“I worked with the drilling mud on drilling rigs. When you’re drilling, you need fluid continually pumped down the hole. The fluid lubricates your drill bit. It keeps hydrostatic pressure in the hole and keeps it from collapsing in on itself. It carries out all of the dirt and rock that you’re cutting with the bit. As that mud came out, I was treating it, making sure to get all the solids out, filtering it, and then getting it ready to be pumped back down the hole. You need to keep lubrication. You need to keep the pressure on in case you hit gas. There’s pressure coming up from the earth, and that mud keeps that gas down. It needs to weigh a certain amount. You’re constantly adding chemicals to the mud to make it weigh more, or you’re stripping chemicals out.”


“It sounds dangerous.”


“Sometimes, it was dangerous. We wouldn’t get any oil. We just drilled the hole, and then we would put in a metal casing like you’re drilling a water well. Another team would come in and do the fracking and the extraction. We would pack up and move on to the next hole.”

“It’s boiling in August in Texas. It would be 110 degrees, and I was wearing full coveralls, a hard hat, and steel toe boots and working around equipment. The mud is 120-130 degrees coming out of the ground. It’s hot.”


“Once the mud comes out of the ground, it goes over screens and shakers getting rid of stones and rocks. Then it goes into a series of settling tanks. We would pump it through centrifuges, getting rid of small particulates. The mud goes back in the hole. I would operate a small excavator like a backhoe, and when I had a load, I would call a dump truck, and they would come out, pick it up and take it to disposal.”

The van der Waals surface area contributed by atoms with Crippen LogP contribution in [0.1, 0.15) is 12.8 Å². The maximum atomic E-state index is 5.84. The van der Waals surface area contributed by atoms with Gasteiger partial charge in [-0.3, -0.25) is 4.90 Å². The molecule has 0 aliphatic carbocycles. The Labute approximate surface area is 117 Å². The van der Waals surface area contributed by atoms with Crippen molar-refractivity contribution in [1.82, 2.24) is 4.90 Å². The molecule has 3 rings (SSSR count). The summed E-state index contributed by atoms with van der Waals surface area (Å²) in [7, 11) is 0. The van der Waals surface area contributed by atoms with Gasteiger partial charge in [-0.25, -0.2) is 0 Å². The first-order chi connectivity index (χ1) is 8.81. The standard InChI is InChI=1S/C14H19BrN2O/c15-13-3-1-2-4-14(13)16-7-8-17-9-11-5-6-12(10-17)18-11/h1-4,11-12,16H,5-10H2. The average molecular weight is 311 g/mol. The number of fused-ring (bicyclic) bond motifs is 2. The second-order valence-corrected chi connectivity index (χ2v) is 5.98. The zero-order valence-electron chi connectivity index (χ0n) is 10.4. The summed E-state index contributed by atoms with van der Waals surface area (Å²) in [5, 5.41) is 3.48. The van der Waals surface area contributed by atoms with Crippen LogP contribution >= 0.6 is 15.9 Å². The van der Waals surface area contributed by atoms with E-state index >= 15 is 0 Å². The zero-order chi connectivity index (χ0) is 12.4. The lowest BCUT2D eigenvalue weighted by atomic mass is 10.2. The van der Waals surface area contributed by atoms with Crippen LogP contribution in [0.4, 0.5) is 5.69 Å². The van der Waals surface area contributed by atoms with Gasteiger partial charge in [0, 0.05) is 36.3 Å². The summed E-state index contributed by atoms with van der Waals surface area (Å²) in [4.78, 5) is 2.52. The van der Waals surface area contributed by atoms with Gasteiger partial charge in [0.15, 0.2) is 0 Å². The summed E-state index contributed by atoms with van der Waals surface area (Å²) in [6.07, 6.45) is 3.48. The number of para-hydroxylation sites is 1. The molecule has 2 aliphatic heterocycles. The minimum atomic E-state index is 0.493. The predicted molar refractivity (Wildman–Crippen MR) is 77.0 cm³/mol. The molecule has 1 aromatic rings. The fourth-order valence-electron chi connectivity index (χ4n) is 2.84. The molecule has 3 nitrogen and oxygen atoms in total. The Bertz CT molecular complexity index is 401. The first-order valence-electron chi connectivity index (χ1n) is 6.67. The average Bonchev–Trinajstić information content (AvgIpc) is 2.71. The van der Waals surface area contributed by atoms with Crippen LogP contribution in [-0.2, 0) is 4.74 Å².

“Do you think fracking is causing earthquakes?”


“I don’t know. Possibly, knowing how far the wells go down. Most wells would be 10,000 feet deep, and then there would be another 10,000 feet horizontal. You drill down, make a curve, and then you go out. If you think of an 8 ½ inch hole going that far, then maybe. There is an environmental impact. We would sometimes do one to two holes every two weeks. Maybe 50-70 holes in the time I was there. The Permian Basin is private land. All of Texas is private land.”


“How does that compare to walking the Appalachian Trail? From one type of life to another type of life?”


“From an environmental standpoint, it's different. It’s not living off the land. But it’s an adventure. At the time, I was living near Houston, and I was working seven hours away so I would drive out into the middle of nowhere, and I’d stay out at this man-camp for two weeks and then drive home and get a week off. Sometimes I would work a month and take two weeks off. It was long days, and you get into a grind, a rhythm, but it was truly an adventure. I kind of miss it now because I work in an office and I miss being outside, working with my hands. But now I’m on a better career path. Now, I’m working on electrical production planning and scheduling for an electrical manufacturer. The oil fieldwork was complicated. It was a combination of having to take specific gravities and having to do chemistry things. Also, I was running an excavator and swinging a hammer and turning wrenches.”


“What’s next for you, Harrison?”


“I’m planning a trip to Colorado to go snowboarding in March. I got on Air BNB this morning and got a wicked good deal. I snowboard every weekend, and my dad comes up occasionally. I like doing my own thing in nature. I have a lot of interests. But I know a wife and kids are in the future at some point.”


He tells me that as we end, and I know his mom will be happy to read that last part.

You can see Harrison’s official listing as a completer of the AT and learn more about the trail at www.AppalachianTrail.org.



Harrison signing the official AT book at trails end.